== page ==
Oncotarget

Research Papers:

MPGES-1-derived PGE2 suppresses CD80 expression on tumor-associated phagocytes to inhibit anti-tumor immune responses in breast cancer

Catherine Olesch, Weixiao Sha, Carlo Angioni, Lisa Katharina Sha, Elias Açaf, Paola Patrignani, Per-Johan Jakobsson, Heinfried H. Radeke, Sabine Grösch, Gerd Geisslinger, Andreas von Knethen, Andreas Weigert and Bernhard Brüne _

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Oncotarget. 2015; 6:10284-10296. https://doi.org/10.18632/oncotarget.3581

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Abstract

Catherine Olesch1,*, Weixiao Sha1,*, Carlo Angioni2, Lisa Katharina Sha1, Elias Açaf1, Paola Patrignani3, Per-Johan Jakobsson4, Heinfried H. Radeke5, Sabine Grösch2, Gerd Geisslinger2, Andreas von Knethen1, Andreas Weigert1 and Bernhard Brüne1

1 Institute of Biochemistry I, Faculty of Medicine, Goethe-University Frankfurt, Frankfurt, Germany

2 Institute of Clinical Pharmacology/ZAFES, Faculty of Medicine, Goethe-University Frankfurt, Frankfurt, Germany

3 Department of Neuroscience, Imaging and Clinical Sciences and Center of Excellence on Aging (CeSI), “G. d’Annunzio” University, Chieti, Italy

4 Department of Medicine, Rheumatology Research Unit, Karolinska Institutet, Stockholm, Sweden

5 Pharmazentrum Frankfurt/ZAFES, Faculty of Medicine, Goethe-University Frankfurt, Frankfurt, Germany

* These authors contributed equally to the work

Correspondence to:

Bernhard Brüne, email:

Andreas Weigert, email:

Keywords: prostaglandins, microenvironment, macrophage polarization, costimulation, cytotoxicity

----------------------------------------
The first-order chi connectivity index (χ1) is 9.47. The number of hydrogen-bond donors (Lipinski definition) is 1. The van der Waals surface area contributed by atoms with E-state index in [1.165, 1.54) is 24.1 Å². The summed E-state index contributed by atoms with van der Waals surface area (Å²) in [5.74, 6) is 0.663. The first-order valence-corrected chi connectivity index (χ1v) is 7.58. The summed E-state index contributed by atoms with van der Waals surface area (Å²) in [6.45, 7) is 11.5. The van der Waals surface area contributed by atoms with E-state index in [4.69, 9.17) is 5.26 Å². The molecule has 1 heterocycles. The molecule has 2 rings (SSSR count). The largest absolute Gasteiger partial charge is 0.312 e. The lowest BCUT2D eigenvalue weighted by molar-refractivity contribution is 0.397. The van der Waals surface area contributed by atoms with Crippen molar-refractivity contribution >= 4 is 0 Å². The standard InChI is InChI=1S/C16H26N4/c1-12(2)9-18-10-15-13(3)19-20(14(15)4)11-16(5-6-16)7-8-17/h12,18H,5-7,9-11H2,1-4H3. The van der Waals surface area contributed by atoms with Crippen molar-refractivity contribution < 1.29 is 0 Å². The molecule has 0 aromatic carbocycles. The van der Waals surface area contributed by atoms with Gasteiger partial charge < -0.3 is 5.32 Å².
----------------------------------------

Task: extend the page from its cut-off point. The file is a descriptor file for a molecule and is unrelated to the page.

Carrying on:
Received: July 08, 2014 Accepted: February 13, 2015 Published: March 14, 2015

Abstract

Prostaglandin E2 (PGE2) favors multiple aspects of tumor development and immune evasion. Therefore, microsomal prostaglandin E synthase (mPGES-1/-2), is a potential target for cancer therapy. We explored whether inhibiting mPGES-1 in human and mouse models of breast cancer affects tumor-associated immunity. A new model of breast tumor spheroid killing by human PBMCs was developed. In this model, tumor killing required CD80 expression by tumor-associated phagocytes to trigger cytotoxic T cell activation. Pharmacological mPGES-1 inhibition increased CD80 expression, whereas addition of PGE2, a prostaglandin E2 receptor 2 (EP2) agonist, or activation of signaling downstream of EP2 reduced CD80 expression. Genetic ablation of mPGES-1 resulted in markedly reduced tumor growth in PyMT mice. Macrophages of mPGES-1-/- PyMT mice indeed expressed elevated levels of CD80 compared to their wildtype counterparts. CD80 expression in tumor-spheroid infiltrating mPGES-1-/- macrophages translated into antigen-specific cytotoxic T cell activation. In conclusion, mPGES-1 inhibition elevates CD80 expression by tumor-associated phagocytes to restrict tumor growth. We propose that mPGES-1 inhibition in combination with immune cell activation might be part of a therapeutic strategy to overcome the immunosuppressive tumor microenvironment.


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